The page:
miércoles, 19 de febrero de 2020

[IACR] ePrint Report: SITM: See-In-The-Middle--Side-Channel Assisted Middle Round Differential Cryptanalysis On SPN Block Ciphers

ePrint Report: SITM: See-In-The-Middle--Side-Channel Assisted Middle Round Differential Cryptanalysis on SPN Block Ciphers

Game 357: The Dungeon Of Danger (1980)

The game efficiently blends its title screen with character creation.
The Dungeon of Danger
United States
Written and published as code in the Mostly BASIC series by Howard Berenbon
Versions released in 1980 for the Atari 800, 1981 for the Apple II and TRS-80, 1983 for the Commodore PET, 1984 for the Commodore 64
Date Started: 7 February 2020
Date Ended: 7 February 2020
Total Hours: 1
Difficulty: Very Easy-Easy (1.5/5)
Final Rating: (To come later)
Ranking at Time of Posting: (To come later)
And here's a final (for now) quick entry to clear up another "game" that made its way onto MobyGames recently. We already had a discussion, relative to The Devil's Dungeon (1978) as to whether a book of type-it-yourself code constitutes a "game." Having not reached a satisfactory conclusion, even in my own mind, I decided I might as well play this one.
Yep, another one of these.
Dungeon of Danger is a lot simpler than even The Devil's Dungeon, and to be honest I think I could argue that this lacks enough elements to be considered an RPG. The problem is that to investigate a game this simple is the same thing as playing it, so I figured I might as well toss up an entry. Putting a "rejection" in the status column isn't satisfying to anyone.
A random encounter with a good wizard offers the only graphic in the game.
You start the game. You enter a difficulty level. You enter your name. You get dumped into a two-level dungeon with 64 rooms per level arranged in an 8 x 8 grid. Your goal is to collect as much gold as possible and get out. You do that by finding your way to one of the stairway squares on Level 1. The rooms are randomized between north-south passages, east-west passages, caverns, and chambers. Any one of them might contain one of a couple dozen monster types and a couple hundred pieces of gold. You can fight or flee them.
Killing a dragon and getting its gold.
When combat comes, you and your enemy exchange blows until one of you is dead. The rolls are all randomized (roughly 1d8). You start with more hit points than any enemy in the dungeon and you can replenish them with healing potions and encounters with a friendly wizard, so you have the edge. You need to find enchanted keys to climb levels and a map on each level to actually see the 8 x 8 grid, which reminds me a bit of The Wizard's Castle from the same year.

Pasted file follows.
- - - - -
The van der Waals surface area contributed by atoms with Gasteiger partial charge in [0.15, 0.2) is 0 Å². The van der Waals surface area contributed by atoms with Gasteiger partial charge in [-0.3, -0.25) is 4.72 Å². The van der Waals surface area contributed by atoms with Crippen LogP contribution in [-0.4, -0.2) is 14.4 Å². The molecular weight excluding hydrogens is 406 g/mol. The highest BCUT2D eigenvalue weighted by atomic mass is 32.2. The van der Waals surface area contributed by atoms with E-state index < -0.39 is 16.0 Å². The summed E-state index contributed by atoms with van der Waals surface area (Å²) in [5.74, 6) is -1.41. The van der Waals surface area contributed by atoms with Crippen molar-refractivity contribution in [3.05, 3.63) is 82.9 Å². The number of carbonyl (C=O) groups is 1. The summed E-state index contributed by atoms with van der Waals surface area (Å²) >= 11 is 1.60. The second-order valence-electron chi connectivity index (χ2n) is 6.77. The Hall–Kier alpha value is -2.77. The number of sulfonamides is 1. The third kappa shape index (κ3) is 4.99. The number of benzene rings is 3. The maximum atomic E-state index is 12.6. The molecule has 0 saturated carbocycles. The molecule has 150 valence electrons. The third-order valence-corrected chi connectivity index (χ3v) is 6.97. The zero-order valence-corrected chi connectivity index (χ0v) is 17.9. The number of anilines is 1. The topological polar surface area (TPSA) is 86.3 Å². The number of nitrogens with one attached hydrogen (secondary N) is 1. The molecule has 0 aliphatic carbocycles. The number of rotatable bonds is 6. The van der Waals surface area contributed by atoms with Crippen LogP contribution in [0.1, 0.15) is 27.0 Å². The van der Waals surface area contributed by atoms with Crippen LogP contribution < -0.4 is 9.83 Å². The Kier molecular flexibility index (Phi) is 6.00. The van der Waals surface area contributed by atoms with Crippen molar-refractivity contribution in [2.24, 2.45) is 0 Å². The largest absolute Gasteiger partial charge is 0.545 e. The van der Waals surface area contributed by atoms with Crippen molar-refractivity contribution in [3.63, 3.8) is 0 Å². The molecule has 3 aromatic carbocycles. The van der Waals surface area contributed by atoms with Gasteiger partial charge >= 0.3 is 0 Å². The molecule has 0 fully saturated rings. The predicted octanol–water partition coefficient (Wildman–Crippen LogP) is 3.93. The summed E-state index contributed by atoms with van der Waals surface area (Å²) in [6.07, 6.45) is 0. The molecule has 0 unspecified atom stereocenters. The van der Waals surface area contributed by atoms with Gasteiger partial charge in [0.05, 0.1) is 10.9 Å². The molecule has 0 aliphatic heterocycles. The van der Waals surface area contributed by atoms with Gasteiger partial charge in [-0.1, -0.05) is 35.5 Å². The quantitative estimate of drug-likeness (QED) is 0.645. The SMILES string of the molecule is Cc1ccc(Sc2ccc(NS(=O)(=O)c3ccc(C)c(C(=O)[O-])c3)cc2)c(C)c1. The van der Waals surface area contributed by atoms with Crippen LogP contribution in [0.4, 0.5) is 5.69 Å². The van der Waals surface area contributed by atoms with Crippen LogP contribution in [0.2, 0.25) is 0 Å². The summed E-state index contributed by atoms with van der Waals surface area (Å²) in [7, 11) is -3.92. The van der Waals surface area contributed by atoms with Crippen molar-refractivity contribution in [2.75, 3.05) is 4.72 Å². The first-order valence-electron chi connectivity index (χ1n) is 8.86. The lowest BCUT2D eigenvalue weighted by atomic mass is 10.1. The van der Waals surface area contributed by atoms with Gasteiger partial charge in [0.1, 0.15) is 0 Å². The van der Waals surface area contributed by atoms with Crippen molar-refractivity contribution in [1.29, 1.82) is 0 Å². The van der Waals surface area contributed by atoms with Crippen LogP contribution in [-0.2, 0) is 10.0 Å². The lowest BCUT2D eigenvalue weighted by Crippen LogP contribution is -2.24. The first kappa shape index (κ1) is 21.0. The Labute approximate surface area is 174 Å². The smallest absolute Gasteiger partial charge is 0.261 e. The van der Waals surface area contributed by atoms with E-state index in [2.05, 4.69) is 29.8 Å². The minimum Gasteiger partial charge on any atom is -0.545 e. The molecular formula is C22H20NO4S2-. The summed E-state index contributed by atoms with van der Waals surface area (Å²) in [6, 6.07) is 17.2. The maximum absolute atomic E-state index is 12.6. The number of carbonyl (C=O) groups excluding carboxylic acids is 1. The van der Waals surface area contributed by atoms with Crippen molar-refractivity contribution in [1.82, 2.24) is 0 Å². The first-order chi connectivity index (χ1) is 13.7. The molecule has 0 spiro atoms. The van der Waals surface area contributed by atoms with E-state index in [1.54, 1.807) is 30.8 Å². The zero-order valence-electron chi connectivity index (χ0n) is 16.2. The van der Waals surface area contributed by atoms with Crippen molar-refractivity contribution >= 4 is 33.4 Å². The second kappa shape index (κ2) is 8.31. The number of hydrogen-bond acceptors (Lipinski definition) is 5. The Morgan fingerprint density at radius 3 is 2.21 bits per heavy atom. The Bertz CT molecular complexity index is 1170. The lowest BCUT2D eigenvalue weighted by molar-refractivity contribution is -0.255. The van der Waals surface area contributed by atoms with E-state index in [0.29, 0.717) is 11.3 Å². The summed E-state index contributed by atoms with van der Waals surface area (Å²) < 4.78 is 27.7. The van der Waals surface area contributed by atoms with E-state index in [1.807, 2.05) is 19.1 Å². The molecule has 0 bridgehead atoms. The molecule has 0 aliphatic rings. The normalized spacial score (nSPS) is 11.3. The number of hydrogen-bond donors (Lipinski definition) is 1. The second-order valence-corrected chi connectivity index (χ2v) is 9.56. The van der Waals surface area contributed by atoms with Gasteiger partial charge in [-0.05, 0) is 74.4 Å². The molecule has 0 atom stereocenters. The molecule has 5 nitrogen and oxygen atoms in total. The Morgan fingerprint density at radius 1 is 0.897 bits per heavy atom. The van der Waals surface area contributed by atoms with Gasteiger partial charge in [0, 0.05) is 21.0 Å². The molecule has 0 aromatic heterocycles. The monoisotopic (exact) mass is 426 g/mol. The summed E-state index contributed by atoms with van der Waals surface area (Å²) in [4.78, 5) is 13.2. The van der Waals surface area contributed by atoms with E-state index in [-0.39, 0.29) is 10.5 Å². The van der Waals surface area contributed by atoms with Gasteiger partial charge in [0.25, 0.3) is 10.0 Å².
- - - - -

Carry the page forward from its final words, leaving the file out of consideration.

A map of the level. The fuzzy bit in the seventh column is my current position.
There are some special encounters in the dungeon:
  • Rooms with pools of water that might freeze you, do nothing, or burn you
  • Thieves who may steal your gold or drop theirs
That could have been worse.
  • Vapors that might knock you out, causing you to awaken in a random part of the dungeon
  • Trap doors that might dump you to the next level (or into a pit if already on Level 2)
All of these events are delivered with maddening pauses between short bursts of text, as if the entire game were narrated by William Shatner. 
Every one of those sets of ellipses is accompanied by a pause as the text loads.
If you make it to the exit, the game gives you a score based on your gold, how many enemies you killed, and how long it took you. It took me less than an hour to get the highest level (Dungeon Master) on "expert" difficulty. 
I won. I hope someone, somewhere, is happy.
The Dungeon of Danger appeared as 12 pages of code in a book series called Mostly BASIC by Michigan hobbyist Howard Berenbon. It specifically appeared in the "Book 2" volume for each platform. The earliest seems to be for the Atari 800 in 1980; editions for the Apple II, TRS-80, Commodore PET, and Commodore 64 followed over the next four years. 
The initial lines of code for The Dungeon of Danger.
There's no character development, combat is based on random rolls and not any intrinsic attributes, and there's no inventory, meaning that the game fails all my criteria for an RPG. (Frankly, it fails MobyGames's definitions, too, but it's easier to write an entry than to get them to change incorrect information.) It thus earns only a 5 on my GIMLET.
That catches us up to where we were before someone with too much time on his hands decided that The Devil's Dungeon, Knight's Quest, and The Dungeon of Danger needed to be preserved in our memory. Back to Ragnarok and the final entry on Blade of Destiny.


Note: An earlier version of this entry, accidentally published before I was ready, was a lot angrier. I was trying to make a joke by which my entries got progressively more ranting and incoherent over the last three games, culminating in my basically frothing at the mouth on this one. I had scheduled all three games a few days in advance. I later decided that people wouldn't get the meta-joke, which was only a little funny in the first place, and removed the setups from the first two entries but neglected to edit the third before it automatically published yesterday. I quickly took it offline to edit out the more irate language. Sorry if you got the premature edition; it would have been confusing.

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